Systematizing consent in New York City nightlife establishments would support social dancing as a “right to the city” (Harvey 2008; Lefebvre 1996) while also illustrating a process of the “politics of difference” (Young 1990) in the co‑creation of New York City’s social dancing spaces. While consent-based social dancing spaces deepen the right to the city by allowing all social dancers to change themselves and the city equally through self-expression, the diversity in gender identities and sexuality within the social dancing community catalyzed the emergence of consent-based social dancing spaces through a process of the politics of difference.

The consent-based programs at House of Yes and Nowadays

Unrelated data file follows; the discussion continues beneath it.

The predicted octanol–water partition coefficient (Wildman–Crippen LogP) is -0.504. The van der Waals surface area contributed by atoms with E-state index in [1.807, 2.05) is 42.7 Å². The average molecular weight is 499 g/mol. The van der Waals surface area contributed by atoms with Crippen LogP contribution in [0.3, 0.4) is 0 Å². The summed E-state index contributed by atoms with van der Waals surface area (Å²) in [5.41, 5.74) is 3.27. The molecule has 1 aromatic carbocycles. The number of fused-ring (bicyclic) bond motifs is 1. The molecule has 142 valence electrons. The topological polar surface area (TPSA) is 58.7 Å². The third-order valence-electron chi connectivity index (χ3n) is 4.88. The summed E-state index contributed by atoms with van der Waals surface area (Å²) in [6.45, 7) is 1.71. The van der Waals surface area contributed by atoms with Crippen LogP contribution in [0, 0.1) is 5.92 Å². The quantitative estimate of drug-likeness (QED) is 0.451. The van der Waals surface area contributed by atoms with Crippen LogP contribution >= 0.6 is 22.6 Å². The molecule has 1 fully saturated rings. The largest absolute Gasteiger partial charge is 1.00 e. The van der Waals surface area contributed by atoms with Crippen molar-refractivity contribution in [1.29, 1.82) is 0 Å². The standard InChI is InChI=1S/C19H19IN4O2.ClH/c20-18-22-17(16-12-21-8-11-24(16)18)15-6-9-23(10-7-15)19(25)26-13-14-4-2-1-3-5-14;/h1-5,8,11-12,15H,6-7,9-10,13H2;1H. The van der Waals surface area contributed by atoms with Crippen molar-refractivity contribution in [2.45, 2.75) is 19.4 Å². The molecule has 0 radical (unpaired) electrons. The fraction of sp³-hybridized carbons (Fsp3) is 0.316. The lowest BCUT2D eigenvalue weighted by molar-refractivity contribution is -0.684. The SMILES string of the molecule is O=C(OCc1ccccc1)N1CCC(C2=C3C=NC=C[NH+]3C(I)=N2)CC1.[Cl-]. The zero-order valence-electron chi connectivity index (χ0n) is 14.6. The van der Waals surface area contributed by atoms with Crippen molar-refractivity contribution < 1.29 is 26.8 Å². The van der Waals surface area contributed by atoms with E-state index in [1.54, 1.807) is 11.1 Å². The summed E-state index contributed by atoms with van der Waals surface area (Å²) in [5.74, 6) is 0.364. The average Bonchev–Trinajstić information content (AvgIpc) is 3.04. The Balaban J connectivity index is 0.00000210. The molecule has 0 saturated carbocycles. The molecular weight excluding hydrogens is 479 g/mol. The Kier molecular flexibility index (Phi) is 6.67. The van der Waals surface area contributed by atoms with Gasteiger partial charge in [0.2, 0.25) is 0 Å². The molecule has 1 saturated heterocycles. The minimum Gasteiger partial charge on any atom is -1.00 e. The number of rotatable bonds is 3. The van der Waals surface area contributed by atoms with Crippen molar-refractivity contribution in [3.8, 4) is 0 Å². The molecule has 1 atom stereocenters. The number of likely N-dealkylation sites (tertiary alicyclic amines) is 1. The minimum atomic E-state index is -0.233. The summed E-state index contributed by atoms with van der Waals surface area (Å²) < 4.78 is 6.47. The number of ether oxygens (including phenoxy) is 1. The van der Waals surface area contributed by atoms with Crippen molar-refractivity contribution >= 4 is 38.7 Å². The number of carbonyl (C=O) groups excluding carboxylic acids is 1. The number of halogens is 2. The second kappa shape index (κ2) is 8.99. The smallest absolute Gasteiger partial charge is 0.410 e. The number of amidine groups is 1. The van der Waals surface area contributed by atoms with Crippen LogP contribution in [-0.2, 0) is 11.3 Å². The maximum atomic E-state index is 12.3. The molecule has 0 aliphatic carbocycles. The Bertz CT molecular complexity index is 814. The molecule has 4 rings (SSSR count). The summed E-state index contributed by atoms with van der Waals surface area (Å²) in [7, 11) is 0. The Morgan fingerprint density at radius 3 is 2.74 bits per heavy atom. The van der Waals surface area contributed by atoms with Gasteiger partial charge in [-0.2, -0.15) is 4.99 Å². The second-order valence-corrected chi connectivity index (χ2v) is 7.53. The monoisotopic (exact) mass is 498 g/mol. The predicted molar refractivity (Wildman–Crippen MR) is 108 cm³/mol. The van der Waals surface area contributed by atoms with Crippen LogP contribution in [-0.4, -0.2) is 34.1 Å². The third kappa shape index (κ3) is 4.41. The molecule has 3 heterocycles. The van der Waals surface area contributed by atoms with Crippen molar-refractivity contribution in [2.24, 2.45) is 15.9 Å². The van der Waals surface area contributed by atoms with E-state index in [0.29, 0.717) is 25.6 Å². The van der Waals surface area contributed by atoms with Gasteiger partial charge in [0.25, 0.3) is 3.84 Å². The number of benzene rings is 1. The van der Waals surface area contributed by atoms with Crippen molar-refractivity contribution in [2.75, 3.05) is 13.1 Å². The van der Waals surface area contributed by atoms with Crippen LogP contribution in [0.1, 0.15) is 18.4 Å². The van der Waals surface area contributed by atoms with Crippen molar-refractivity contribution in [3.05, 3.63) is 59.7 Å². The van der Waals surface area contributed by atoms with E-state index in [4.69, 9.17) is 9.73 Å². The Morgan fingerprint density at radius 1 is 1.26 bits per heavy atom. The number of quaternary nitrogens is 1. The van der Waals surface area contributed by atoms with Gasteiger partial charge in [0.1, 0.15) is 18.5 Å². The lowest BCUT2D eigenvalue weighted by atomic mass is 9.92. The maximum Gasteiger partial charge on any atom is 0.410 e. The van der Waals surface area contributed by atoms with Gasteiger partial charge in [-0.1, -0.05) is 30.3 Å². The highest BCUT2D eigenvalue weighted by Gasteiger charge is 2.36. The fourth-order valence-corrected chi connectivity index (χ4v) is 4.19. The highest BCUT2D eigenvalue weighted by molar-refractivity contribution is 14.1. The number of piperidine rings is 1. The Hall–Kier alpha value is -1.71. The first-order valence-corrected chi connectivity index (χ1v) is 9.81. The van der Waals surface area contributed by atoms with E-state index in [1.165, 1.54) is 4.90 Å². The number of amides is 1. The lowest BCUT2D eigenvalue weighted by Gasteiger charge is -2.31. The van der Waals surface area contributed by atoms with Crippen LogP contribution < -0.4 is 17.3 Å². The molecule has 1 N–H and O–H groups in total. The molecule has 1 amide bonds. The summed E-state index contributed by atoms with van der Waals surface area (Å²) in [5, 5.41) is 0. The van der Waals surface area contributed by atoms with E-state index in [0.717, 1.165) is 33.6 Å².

House of Yes describes itself as a “temple of expression” and hosts a range of events including sober and erotic dance parties, where costumes are mandatory; its sex-positive consent program is enforced by individuals described as “consenticorns” who wear long fur coats and light-up unicorn horns. While this term and the costuming might make the role of enforcement seem frivolous, the program is taken seriously. Consisting of waivers, signage (“If you feel something, say something”), staff training, and a code of conduct policy posted on all event pages, the program may appear to over-police sexual encounters. However, as House of Yes cofounder Kae Burke notes: “It’s really about people looking out for each other and not feeling like there’s this nanny-state babysitter of a nightclub” (Witt 2019).